Perineal ultrasound could be useful in the assessment of some ejaculatory disorders, according to a recent Sexual Medicine Reviews study.
The procedure, which involves placing a probe in the perineum (the area between the anus and scrotum) is less invasive than its transrectal counterpart, in which a probe is placed into the rectum, the authors report.
Ejaculation, associated with male orgasm, is a process comprised of two phases: emission and expulsion, the authors explained. Problems in any of these processes can lead to ejaculatory dysfunction. Patients might be concerned about changes in ejaculate volume, color, or consistency. They may also worry that the time it takes for them to ejaculate has changed, or the quality of their orgasm has become less intense.
An estimated 21% of men experience premature ejaculation (climaxing before they intend to) at some point in their lives. About 10% may have other ejaculatory disorders; examples include retrograde ejaculation (when semen travels to the bladder instead of out the urethra), painful ejaculation (genital or pelvic pain during or after ejaculation), and anhedonic ejaculation (orgasm without feelings of pleasure).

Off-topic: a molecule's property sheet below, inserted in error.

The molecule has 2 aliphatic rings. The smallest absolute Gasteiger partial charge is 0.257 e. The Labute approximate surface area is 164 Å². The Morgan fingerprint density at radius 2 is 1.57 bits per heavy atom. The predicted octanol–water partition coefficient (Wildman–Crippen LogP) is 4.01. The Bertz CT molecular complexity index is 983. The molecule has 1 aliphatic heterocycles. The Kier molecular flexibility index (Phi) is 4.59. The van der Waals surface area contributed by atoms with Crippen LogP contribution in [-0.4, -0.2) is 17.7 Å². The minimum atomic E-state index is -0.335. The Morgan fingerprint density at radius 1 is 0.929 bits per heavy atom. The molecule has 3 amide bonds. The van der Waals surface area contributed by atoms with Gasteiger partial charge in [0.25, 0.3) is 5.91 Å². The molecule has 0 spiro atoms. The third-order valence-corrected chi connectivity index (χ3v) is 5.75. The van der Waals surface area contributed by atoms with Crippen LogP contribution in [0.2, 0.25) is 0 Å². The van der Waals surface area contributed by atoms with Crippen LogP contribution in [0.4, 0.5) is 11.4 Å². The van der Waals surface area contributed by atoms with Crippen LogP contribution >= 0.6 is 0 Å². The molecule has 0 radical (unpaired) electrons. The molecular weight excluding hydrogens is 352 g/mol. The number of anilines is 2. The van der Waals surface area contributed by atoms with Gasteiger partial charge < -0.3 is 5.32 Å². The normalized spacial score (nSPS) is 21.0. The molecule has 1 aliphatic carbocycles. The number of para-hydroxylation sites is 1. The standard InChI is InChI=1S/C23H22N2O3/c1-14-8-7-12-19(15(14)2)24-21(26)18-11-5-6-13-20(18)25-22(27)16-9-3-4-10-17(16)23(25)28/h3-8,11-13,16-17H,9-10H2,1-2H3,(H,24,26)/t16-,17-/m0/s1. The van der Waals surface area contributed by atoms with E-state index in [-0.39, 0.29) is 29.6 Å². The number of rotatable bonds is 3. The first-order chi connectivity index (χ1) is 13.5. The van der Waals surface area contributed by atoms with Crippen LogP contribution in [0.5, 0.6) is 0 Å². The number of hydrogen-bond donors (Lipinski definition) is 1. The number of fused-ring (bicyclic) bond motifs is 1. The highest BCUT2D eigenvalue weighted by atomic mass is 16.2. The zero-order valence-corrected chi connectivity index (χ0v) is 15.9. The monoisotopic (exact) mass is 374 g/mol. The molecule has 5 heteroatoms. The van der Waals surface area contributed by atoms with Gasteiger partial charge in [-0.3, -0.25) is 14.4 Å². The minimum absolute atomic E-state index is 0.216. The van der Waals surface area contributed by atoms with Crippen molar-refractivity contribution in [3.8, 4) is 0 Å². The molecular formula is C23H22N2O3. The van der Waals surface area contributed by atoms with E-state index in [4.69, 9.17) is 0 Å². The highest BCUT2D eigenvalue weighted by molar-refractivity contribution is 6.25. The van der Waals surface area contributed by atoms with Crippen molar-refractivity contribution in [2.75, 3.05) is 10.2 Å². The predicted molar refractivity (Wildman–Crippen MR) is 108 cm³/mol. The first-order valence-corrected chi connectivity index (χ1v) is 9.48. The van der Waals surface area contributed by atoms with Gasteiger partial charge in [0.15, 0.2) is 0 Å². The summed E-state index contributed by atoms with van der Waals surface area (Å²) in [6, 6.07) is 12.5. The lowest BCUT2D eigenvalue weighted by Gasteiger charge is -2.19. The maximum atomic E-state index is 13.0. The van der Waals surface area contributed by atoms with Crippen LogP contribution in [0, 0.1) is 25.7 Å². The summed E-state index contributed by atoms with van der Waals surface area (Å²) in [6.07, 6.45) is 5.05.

Other examples are anejaculation (when no semen is ejaculated), delayed ejaculation (when climax takes longer than a man would like), anorgasmia (inability to reach orgasm), and hypohedonic orgasm (when orgasms are less pleasurable than previously experienced).
During perineal ultrasound, clinicians should be able to view the bulbospongiosal, bulbocavernosal, pelvic floor, and bladder neck muscles. The procedure also allows clinicians to measure muscle contractions, ejaculation latency time, number of semen expulsions, and the force of the ejaculate.
While perineal ultrasound is less invasive than transrectal ultrasound, the latter has been more widely discussed in medical literature with respect to ejaculatory dysfunction.
“Nevertheless, perineal ultrasound is a promising platform to aid in the objective evaluation of men with ejaculatory and orgasmic dysfunction for both research and the diagnosis and treatment of ejaculatory dysfunction,” the authors wrote.
Noting the need for further research, they concluded that “perineal (ultrasound) for men with delayed ejaculation or anejaculation, painful ejaculation, or retrograde ejaculation may be helpful in select cases.”
Sexual Medicine Reviews
Forbes, Connor M., MD, et al.
“Perineal Ultrasound: A Review in the Context of Ejaculatory Dysfunction”
(Full-text. Published online: February 17, 2018)